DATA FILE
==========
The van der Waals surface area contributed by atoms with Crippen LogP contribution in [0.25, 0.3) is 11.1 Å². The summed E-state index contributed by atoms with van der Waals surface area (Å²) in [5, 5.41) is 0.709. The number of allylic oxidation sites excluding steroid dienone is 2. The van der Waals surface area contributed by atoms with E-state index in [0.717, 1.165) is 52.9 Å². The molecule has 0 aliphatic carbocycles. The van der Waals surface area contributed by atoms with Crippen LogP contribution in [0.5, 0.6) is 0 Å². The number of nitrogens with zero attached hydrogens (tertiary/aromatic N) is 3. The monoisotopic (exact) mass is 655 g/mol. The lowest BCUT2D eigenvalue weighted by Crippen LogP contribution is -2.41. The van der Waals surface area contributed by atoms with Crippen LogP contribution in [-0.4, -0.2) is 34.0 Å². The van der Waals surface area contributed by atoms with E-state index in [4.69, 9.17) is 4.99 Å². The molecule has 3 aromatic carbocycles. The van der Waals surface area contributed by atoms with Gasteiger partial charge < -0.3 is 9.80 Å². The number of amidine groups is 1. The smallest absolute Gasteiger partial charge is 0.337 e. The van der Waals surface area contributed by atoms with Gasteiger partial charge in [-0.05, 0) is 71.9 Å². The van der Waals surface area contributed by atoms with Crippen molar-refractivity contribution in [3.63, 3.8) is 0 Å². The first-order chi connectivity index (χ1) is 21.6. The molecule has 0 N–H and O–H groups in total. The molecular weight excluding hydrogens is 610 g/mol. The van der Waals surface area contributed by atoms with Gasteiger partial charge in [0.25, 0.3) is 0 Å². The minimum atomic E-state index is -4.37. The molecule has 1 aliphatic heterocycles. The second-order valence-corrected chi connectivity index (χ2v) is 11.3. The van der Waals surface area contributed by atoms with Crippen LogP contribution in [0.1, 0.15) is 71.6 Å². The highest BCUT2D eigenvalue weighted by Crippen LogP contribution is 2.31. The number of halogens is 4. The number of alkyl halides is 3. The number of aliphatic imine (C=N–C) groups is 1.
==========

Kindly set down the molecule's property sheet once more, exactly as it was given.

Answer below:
The van der Waals surface area contributed by atoms with Crippen LogP contribution in [0.25, 0.3) is 11.1 Å². The summed E-state index contributed by atoms with van der Waals surface area (Å²) in [5, 5.41) is 0.709. The number of allylic oxidation sites excluding steroid dienone is 2. The van der Waals surface area contributed by atoms with E-state index in [0.717, 1.165) is 52.9 Å². The molecule has 0 aliphatic carbocycles. The van der Waals surface area contributed by atoms with Crippen LogP contribution in [0.5, 0.6) is 0 Å². The number of nitrogens with zero attached hydrogens (tertiary/aromatic N) is 3. The monoisotopic (exact) mass is 655 g/mol. The lowest BCUT2D eigenvalue weighted by Crippen LogP contribution is -2.41. The van der Waals surface area contributed by atoms with Crippen LogP contribution in [-0.4, -0.2) is 34.0 Å². The van der Waals surface area contributed by atoms with E-state index in [4.69, 9.17) is 4.99 Å². The molecule has 3 aromatic carbocycles. The van der Waals surface area contributed by atoms with Gasteiger partial charge < -0.3 is 9.80 Å². The number of amidine groups is 1. The smallest absolute Gasteiger partial charge is 0.337 e. The van der Waals surface area contributed by atoms with Gasteiger partial charge in [-0.05, 0) is 71.9 Å². The van der Waals surface area contributed by atoms with Crippen molar-refractivity contribution in [3.63, 3.8) is 0 Å². The first-order chi connectivity index (χ1) is 21.6. The molecule has 0 N–H and O–H groups in total. The molecular weight excluding hydrogens is 610 g/mol. The van der Waals surface area contributed by atoms with Gasteiger partial charge in [0.25, 0.3) is 0 Å². The minimum atomic E-state index is -4.37. The molecule has 1 aliphatic heterocycles. The second-order valence-corrected chi connectivity index (χ2v) is 11.3. The van der Waals surface area contributed by atoms with Crippen LogP contribution in [0.1, 0.15) is 71.6 Å². The highest BCUT2D eigenvalue weighted by Crippen LogP contribution is 2.31. The number of halogens is 4. The number of alkyl halides is 3. The number of aliphatic imine (C=N–C) groups is 1.